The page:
In production relatively unchanged since 2013, the Volkswagen e-Up! received a rather substantial mid-cycle facelift in 2019. Part of a multi-billion euros electric vehicle offensive that also includes all-new cars from the ID. lineup, the refreshed e-Up! features a brand new battery, which offers increased range, and an even more competitive price compared to its predecessor. The visual enhancements are minimal, with the overall design language being largely identical to the old model.
The new Lithium-ion battery has a capacity that has been almost doubled, from 18.7 to 36.8 kWh, of which 32.3 kWh comprise usable energy. Thanks to an average energy consumption of around 12.9 kWh/100 km, the revamped VW e-Up! can achieve a range of up to 260 kilometers from a single charge. Using direct current from the optional CCS charging connection, the model can be recharged from 0 to 80 percent in a single hour. With alternative current from a 7.2 kW socket, the battery can be charged at the same 80 percent in a little over four hours. The e-Up! is powered by an electric motor that deliver 83 peak horsepower and 212 Nm of instant torque, which helps the car hit 100 kph (62 mph) from a standing start in 11.9 seconds. Top speed is electronically limited to 130 kph. No less than three different driving profiles and five energy recovery levels are available.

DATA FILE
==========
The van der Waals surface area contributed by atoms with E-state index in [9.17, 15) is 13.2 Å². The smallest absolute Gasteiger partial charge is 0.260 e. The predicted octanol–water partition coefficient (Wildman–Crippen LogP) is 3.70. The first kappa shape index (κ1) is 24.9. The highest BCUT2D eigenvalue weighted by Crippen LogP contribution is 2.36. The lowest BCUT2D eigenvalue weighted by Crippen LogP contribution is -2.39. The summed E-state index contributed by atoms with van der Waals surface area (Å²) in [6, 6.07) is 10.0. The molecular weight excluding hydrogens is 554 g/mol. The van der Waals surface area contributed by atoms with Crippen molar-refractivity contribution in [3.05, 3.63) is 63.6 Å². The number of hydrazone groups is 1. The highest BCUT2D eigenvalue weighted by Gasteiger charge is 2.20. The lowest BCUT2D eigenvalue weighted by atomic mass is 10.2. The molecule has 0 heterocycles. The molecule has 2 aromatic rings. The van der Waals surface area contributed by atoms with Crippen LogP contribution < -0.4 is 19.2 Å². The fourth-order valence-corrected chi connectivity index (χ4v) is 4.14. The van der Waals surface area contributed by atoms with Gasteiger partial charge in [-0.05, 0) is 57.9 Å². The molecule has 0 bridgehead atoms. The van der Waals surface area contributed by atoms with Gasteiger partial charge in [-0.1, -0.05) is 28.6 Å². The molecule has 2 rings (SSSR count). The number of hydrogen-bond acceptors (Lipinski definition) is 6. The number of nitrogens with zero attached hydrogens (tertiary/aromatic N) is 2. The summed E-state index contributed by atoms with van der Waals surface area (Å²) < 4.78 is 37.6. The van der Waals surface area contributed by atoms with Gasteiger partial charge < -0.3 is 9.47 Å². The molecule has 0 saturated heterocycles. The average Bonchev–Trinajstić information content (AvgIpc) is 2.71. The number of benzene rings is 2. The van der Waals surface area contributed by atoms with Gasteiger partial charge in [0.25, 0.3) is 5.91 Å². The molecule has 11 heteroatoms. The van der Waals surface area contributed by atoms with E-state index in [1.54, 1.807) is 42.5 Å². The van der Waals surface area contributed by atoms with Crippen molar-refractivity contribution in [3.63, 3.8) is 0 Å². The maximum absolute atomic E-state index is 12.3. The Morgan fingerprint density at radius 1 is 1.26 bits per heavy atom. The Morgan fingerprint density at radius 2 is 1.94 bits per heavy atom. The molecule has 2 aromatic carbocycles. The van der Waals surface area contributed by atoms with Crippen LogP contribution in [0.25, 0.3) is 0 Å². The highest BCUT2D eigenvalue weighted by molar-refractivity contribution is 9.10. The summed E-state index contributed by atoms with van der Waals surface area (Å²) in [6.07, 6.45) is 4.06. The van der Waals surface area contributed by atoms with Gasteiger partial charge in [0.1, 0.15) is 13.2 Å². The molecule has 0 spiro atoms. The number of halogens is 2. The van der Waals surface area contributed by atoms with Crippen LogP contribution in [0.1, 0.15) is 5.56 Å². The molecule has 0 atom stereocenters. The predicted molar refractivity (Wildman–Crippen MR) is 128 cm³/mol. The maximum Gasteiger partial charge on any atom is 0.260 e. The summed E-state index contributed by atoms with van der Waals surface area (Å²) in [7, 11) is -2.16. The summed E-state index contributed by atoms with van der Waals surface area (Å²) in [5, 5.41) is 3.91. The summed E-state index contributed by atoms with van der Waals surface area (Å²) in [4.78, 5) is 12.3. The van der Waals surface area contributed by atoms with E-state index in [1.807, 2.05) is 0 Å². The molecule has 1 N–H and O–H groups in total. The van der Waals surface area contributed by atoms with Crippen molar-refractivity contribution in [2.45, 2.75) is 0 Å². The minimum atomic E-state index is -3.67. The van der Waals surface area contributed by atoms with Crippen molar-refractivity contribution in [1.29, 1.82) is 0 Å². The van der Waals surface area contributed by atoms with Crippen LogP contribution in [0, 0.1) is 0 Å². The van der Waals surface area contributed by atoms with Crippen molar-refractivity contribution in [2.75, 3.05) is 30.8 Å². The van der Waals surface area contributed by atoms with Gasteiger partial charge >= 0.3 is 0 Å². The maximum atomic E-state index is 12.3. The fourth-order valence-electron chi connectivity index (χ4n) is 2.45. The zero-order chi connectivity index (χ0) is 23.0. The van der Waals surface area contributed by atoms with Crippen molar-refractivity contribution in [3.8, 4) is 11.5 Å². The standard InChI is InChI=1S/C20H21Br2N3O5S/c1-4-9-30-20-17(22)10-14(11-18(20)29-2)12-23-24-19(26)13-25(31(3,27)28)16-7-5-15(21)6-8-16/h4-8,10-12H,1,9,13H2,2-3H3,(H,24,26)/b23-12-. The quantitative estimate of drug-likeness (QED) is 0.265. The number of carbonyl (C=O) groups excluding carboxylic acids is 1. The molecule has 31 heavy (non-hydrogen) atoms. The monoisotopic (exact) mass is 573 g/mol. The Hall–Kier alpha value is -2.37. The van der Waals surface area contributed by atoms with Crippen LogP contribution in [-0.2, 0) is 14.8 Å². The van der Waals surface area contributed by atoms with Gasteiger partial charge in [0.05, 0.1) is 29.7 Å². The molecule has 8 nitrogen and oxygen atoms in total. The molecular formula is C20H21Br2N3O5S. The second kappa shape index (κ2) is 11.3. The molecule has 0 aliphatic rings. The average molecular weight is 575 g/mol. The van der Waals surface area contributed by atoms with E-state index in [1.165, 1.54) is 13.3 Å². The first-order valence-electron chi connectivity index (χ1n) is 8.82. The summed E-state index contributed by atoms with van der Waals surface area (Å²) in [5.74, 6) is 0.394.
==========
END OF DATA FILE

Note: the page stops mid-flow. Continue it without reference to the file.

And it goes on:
Volkswagen introduced the UP! model in 2010 and announced that an electric version would follow as well, so the electron-powered e-UP! was launched in 2013.
With an increased demand for economical and ecological vehicles, the German automaker found a way to clean its name after the Dieselgate scandal. Thus, VW created a vehicle that could take its customers from A to B in silence and comfort and still be able to be charged at a regular home outlet. Maybe it wasn't the most beautiful or practical car, but it was a big bang for the buck offer.
While it shared its bodywork with its gasoline-powered siblings, the e-UP! Didn't need the same cooling area. Thus, the automaker created a new front bumper with a different lower area. Instead of a grille, it sported a panel flanked by LED lights. Yet, the headlights still sported halogen bulbs. To further differentiate the electric version from the rest of the range, the automaker installed standard 15" light-alloy wheels with a unique design. The charging port was neatly concealed in the right rear quarter panel.
Inside, it looked like a well-equipped up! but still, the dashboard looked different. The speedometer took center stage while the energy consumption gauge was on the left, and the battery level was on the right. Atop the center stack, mounted directly on the dashboard, the supermini electric vehicle featured a navigation system, while the music came from a CD radio mounted underneath the climate control unit.
Power came from a 60 kW (80 hp) electric motor fed by an 18,6 kWh battery pack integrated into the car's floor.